These methods need specialized training and a lot of time to use them effectively. Mixing disabled and normal kids is disadvantageous because of their different academic needs and learning capabilities. Teachers need to help blind and deaf students to acquire the skills necessary for the utilization of technologies that enhance learning (Rapp & Arndt, 2012). Numerous technologies have been developed to aid blind and deaf students to access information and learn. These technologies should be provided to them both in school and at home. Providing these technologies ensures that they can participate actively in learning and other non-academic activities.

Another important service is the acquisition of orientation and mobility skills that can enhance their activities in school and out of school. The main goal of education is to equip students with the knowledge and skills necessary for survival in life (Gaad, 2010). Disabled students need the skills and knowledge that enable them to perform their activities without always needing assistance from other people. To achieve this goal, these students need specialized help hence the argument that inclusion of deaf and blind students in general education is wrong. These skills are important because once they graduate from school, disabled students need to get jobs, create families, and participate in community activities (Mittler, 2012). This is only possible if they receive specialized training in school.

The inability of blind and visually impaired children to move independently and carry out daily activities without assistance presents limitations that affect their participation in school. Also, it affects their ability to seek employment because many workplaces do not have facilities and amenities that cater to their needs (Gaad, 2010). The best period to teach orientation and mobility skills to children with visual and hearing impairments is when they are in school. Orientation and mobility services should be specialized for disabled people and therefore, cannot be taught properly in inclusion settings (Rapp & Arndt, 2012).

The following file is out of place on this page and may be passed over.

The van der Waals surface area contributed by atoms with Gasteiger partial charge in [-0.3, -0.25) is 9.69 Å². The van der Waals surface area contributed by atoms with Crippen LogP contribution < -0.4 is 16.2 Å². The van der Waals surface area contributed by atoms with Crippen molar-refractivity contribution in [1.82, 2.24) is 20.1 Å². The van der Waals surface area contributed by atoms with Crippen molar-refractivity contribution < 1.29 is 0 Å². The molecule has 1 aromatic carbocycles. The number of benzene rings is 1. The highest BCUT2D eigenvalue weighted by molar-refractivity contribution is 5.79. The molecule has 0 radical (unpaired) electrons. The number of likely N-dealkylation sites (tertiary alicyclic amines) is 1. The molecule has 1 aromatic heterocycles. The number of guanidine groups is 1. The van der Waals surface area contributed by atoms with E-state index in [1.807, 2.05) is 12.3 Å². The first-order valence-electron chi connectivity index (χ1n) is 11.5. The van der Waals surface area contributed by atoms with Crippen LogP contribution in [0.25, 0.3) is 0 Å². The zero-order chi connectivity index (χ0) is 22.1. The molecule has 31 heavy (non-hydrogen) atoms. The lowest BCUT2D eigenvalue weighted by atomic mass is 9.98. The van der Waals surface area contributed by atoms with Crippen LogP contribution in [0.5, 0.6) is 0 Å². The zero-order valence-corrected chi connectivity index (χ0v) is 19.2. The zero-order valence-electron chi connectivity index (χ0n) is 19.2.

An important service that blind and deaf students need is moral support from other students and teachers. One of the disadvantages of inclusion is that there is a possibility of harassment and ridicule from students without disabilities. In normal classroom settings, deaf and blind students have limited opportunities to learn and develop basic life skills because of ridicule and harassment. The main benefit of rejecting inclusion is that disabled students receive specialized teaching and avoid the pain experienced in the general education system (Gaad, 2010). Schools need to implement policies that address the needs of disabled students. For instance, inclusion is disadvantageous to deaf students because communication is very important in the social and cognitive development of students.

Research has shown that hearing-impaired students benefit the most when they attend schools for hearing impaired people (Rapp & Arndt, 2012). These schools have a common culture and language that everyone shares and understands. In general education classroom settings, deaf and blind students miss out on certain important aspects of learning such as a sense of belonging as well as verbal and visual interaction (Gaad, 2010). According to research studies, social, cognitive, and emotional development is limited by strained communication (Gaad, 2010). Inclusion encourages strained communication because students are unable to communicate freely and effectively due to differences in their learning and physical capabilities.